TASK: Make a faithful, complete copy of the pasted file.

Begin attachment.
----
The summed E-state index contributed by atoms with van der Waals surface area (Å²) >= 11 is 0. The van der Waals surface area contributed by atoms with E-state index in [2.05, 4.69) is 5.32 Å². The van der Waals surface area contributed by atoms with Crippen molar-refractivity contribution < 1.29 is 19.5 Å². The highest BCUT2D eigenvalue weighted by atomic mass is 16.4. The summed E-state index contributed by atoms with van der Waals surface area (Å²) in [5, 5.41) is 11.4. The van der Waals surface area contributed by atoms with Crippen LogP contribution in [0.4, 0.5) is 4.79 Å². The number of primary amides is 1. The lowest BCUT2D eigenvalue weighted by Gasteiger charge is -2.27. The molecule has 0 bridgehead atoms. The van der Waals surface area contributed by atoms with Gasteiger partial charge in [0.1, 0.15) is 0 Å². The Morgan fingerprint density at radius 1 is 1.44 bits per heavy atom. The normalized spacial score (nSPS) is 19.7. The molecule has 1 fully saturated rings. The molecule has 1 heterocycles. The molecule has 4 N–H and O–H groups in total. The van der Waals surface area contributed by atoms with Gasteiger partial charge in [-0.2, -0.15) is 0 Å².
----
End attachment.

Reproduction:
The summed E-state index contributed by atoms with van der Waals surface area (Å²) >= 11 is 0. The van der Waals surface area contributed by atoms with E-state index in [2.05, 4.69) is 5.32 Å². The van der Waals surface area contributed by atoms with Crippen molar-refractivity contribution < 1.29 is 19.5 Å². The highest BCUT2D eigenvalue weighted by atomic mass is 16.4. The summed E-state index contributed by atoms with van der Waals surface area (Å²) in [5, 5.41) is 11.4. The van der Waals surface area contributed by atoms with Crippen LogP contribution in [0.4, 0.5) is 4.79 Å². The number of primary amides is 1. The lowest BCUT2D eigenvalue weighted by Gasteiger charge is -2.27. The molecule has 0 bridgehead atoms. The van der Waals surface area contributed by atoms with Gasteiger partial charge in [0.1, 0.15) is 0 Å². The Morgan fingerprint density at radius 1 is 1.44 bits per heavy atom. The normalized spacial score (nSPS) is 19.7. The molecule has 1 fully saturated rings. The molecule has 1 heterocycles. The molecule has 4 N–H and O–H groups in total. The van der Waals surface area contributed by atoms with Gasteiger partial charge in [-0.2, -0.15) is 0 Å².